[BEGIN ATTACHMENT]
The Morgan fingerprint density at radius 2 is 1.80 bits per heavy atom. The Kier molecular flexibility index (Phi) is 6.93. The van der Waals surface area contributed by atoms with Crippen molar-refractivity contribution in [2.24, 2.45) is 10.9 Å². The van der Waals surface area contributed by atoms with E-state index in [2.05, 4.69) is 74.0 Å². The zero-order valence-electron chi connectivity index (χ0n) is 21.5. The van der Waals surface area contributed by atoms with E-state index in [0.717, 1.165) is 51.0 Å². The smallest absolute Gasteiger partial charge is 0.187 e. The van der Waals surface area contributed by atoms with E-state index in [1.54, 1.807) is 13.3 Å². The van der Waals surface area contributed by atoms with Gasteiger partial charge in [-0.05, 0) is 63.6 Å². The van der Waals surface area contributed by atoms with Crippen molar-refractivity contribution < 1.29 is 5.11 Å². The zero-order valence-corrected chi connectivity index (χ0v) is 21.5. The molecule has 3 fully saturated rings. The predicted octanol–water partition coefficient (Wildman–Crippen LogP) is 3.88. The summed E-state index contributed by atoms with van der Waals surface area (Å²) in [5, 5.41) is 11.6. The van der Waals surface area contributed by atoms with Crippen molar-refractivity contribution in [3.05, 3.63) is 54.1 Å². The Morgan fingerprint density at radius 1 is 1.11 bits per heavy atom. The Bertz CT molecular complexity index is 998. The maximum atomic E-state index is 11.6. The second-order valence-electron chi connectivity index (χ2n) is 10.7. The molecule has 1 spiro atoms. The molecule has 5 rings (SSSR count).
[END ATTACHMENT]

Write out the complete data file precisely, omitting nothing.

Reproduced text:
The Morgan fingerprint density at radius 2 is 1.80 bits per heavy atom. The Kier molecular flexibility index (Phi) is 6.93. The van der Waals surface area contributed by atoms with Crippen molar-refractivity contribution in [2.24, 2.45) is 10.9 Å². The van der Waals surface area contributed by atoms with E-state index in [2.05, 4.69) is 74.0 Å². The zero-order valence-electron chi connectivity index (χ0n) is 21.5. The van der Waals surface area contributed by atoms with E-state index in [0.717, 1.165) is 51.0 Å². The smallest absolute Gasteiger partial charge is 0.187 e. The van der Waals surface area contributed by atoms with E-state index in [1.54, 1.807) is 13.3 Å². The van der Waals surface area contributed by atoms with Gasteiger partial charge in [-0.05, 0) is 63.6 Å². The van der Waals surface area contributed by atoms with Crippen molar-refractivity contribution < 1.29 is 5.11 Å². The zero-order valence-corrected chi connectivity index (χ0v) is 21.5. The molecule has 3 fully saturated rings. The predicted octanol–water partition coefficient (Wildman–Crippen LogP) is 3.88. The summed E-state index contributed by atoms with van der Waals surface area (Å²) in [5, 5.41) is 11.6. The van der Waals surface area contributed by atoms with Crippen molar-refractivity contribution in [3.05, 3.63) is 54.1 Å². The Morgan fingerprint density at radius 1 is 1.11 bits per heavy atom. The Bertz CT molecular complexity index is 998. The maximum atomic E-state index is 11.6. The second-order valence-electron chi connectivity index (χ2n) is 10.7. The molecule has 1 spiro atoms. The molecule has 5 rings (SSSR count).